Monika was incredibly modest. I used to ask her to present the Dharma to the people around her, and she always demurred. In fact, even though she was completely devout, she kept her knowledge secret, and did not present herself to the world as a practitioner. She just went around her life spreading kindness and cheering people up, including the doctors and nurses during her final months, dealing with the cancer as it spread inexorably through her body a hidden bodhisattva. She had a wide and loving circle of close friends, who supported her during the final months; it was a mutual dance, as she was also doing her part, keeping everything bright. Among those closest to her were her companion, Clifford Young, as well as Will Boorstein and Jocelyn Stein.
She wrote in her final days the following letter to her friends, quoted here in part. I think this letter is very worth reading, as it contains the last advice from a great practitioner of our tradition. It is said that a true yogin or yogini looks forward to the time of their death. As you can read, such was Monika’s attitude.
I have lived my life always according to my wishes, according to my dreams which was not always easy, because it went against the mainstream. The journey continues in a different way. And I am actually looking forward to it. The body is slowly failing…I am preparing myself for the end stages which may come within days or weeks, nobody knows…Things are moving fast.
I want you to know I am not sad to finish this phase of my journey the one that is connected to this body. I want you to know that I am very connected to my Buddhist practice and that anyone who is connected to me is also under the protection of my teacher. That means we are all connected on a deeper level. It also means that I am not leaving anybody. I am just going through a transformation. The mind is powerful. In the final stages I will make aspirations that each and every one of you will reach a greater degree of mental freedom. I want you to know that I think of you all. That you are all in my heart. We will always be connected and may that connection flourish especially through staying in a place of joy and good aspirations for all sentient beings as much as possible. So even if you feel like crying, the connection is established already. It’s OK to be sad. I’m sad as well to leave you all behind, and all the joy that I experienced with you. Now we have to meet on a higher level.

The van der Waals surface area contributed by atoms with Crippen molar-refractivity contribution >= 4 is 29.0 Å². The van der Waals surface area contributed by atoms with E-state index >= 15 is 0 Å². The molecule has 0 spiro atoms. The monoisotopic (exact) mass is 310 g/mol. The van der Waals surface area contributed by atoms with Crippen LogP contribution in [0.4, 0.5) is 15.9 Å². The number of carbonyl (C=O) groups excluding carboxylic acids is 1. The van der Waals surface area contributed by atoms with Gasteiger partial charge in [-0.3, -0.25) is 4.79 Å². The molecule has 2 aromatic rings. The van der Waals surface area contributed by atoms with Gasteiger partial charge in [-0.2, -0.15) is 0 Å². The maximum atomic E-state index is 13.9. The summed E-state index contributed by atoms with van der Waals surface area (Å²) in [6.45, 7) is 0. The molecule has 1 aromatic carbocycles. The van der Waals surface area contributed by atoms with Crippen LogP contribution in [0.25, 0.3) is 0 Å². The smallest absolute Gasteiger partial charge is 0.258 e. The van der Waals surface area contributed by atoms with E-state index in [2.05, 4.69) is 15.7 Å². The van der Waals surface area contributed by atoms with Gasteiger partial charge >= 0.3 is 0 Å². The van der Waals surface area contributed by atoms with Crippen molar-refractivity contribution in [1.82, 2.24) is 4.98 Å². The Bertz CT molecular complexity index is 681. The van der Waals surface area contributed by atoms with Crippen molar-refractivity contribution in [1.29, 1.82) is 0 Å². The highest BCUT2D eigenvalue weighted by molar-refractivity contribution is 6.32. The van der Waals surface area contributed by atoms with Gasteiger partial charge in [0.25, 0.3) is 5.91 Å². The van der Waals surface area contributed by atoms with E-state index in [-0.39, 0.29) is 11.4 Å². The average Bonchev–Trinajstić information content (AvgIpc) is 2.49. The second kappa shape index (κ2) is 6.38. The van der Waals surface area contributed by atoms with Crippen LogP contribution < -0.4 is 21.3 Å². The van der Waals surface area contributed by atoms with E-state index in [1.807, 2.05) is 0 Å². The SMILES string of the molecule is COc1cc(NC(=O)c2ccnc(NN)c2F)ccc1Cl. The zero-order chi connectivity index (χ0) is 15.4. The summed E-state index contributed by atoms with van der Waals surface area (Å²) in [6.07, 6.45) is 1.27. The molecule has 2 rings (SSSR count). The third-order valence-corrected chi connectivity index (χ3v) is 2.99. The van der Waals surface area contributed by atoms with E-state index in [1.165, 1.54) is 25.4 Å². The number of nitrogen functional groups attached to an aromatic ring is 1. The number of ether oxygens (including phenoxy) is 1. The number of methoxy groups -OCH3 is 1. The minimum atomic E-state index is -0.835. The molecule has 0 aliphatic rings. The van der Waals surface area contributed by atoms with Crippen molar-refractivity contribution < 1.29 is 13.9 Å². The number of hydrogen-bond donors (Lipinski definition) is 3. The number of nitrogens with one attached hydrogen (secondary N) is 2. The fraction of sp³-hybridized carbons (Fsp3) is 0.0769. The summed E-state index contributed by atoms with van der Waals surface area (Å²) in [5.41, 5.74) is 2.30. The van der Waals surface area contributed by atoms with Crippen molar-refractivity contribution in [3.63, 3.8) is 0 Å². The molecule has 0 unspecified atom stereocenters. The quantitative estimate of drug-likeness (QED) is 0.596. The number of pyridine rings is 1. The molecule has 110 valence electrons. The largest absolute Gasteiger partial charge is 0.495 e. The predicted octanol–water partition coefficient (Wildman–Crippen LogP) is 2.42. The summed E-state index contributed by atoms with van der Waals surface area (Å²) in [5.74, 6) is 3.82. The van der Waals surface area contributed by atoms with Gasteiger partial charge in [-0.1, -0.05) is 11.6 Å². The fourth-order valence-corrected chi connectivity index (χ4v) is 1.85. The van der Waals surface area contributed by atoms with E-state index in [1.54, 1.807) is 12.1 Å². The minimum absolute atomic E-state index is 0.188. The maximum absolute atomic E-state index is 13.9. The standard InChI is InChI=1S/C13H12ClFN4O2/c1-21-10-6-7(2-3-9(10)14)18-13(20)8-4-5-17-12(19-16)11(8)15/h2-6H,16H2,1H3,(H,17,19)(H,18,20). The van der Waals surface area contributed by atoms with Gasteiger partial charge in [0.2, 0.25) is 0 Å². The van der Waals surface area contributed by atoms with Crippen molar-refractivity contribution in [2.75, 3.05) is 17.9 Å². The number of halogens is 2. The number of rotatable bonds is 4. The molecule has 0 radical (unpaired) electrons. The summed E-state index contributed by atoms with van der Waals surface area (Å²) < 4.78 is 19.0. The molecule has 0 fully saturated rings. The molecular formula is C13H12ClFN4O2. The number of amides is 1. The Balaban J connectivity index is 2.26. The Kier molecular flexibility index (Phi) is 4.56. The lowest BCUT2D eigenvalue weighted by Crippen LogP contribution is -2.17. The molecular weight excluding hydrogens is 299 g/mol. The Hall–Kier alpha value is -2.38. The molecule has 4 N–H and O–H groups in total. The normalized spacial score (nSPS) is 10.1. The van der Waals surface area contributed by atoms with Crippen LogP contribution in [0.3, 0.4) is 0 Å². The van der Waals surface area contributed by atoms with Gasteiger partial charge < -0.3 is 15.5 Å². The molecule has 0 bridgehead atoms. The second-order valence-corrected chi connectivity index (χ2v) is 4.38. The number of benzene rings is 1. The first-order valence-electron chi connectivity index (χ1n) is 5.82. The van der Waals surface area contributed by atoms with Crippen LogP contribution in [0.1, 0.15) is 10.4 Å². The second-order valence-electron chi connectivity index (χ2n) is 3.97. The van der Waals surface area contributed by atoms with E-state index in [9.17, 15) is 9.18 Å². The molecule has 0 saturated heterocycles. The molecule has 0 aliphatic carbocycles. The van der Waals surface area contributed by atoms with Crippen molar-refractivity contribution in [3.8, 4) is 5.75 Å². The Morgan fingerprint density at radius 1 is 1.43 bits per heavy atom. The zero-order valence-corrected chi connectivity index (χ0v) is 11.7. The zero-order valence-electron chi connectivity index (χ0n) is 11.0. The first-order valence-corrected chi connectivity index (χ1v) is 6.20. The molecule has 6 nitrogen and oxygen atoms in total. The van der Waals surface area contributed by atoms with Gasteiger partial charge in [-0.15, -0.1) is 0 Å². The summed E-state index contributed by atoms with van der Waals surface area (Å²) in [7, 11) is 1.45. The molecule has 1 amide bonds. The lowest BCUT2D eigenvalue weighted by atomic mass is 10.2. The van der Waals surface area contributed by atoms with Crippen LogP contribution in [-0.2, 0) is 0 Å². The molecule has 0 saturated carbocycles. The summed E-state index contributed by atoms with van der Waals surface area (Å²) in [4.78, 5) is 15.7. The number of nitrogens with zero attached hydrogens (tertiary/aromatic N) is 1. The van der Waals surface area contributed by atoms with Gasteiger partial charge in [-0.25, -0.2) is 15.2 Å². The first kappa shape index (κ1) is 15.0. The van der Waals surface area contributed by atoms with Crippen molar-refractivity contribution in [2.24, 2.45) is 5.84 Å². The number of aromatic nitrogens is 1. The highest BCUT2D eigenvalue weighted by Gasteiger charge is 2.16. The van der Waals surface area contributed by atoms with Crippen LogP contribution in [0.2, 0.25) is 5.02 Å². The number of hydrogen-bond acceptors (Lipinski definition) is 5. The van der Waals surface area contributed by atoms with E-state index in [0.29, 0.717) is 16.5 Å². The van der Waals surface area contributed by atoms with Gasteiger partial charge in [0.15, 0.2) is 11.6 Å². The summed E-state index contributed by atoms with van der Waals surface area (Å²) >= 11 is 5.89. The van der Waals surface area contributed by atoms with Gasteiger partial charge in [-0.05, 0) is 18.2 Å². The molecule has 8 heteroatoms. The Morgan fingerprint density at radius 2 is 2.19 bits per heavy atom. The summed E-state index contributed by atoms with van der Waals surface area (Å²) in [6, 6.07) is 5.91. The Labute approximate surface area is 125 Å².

We will keep you updated about…the moment of my passing. When that time comes, I would love for you to make some prayers while I will make the aspiration for each of you to reach a higher level of inner freedom. Inner freedom leads to true joy. This is not so easy yet it is important because it is the antidote to any kind of fear or anger and this is what sets us free. We want to bring true joy to all beings.
I am not saying goodbye yet. I am just encouraging you to find a way that you can be joyful. There is no need to worry about me. I am in a good space.
With all my love,
Submitted with admiration and longing,
* * *
From Robert Higgins
but not really
If anyone was prepared
it was Monika
love on her journey
it was Monika
translated for me
my absolute best
one hour and a half
with Tulku Urgyen
i said “we are wasting his time”
she said “HE WANTS TO TALK TO YOU”
thanks Monika for that
and also later
we worked together on the Great Stupa
so nice knowing you
see ya next time … around.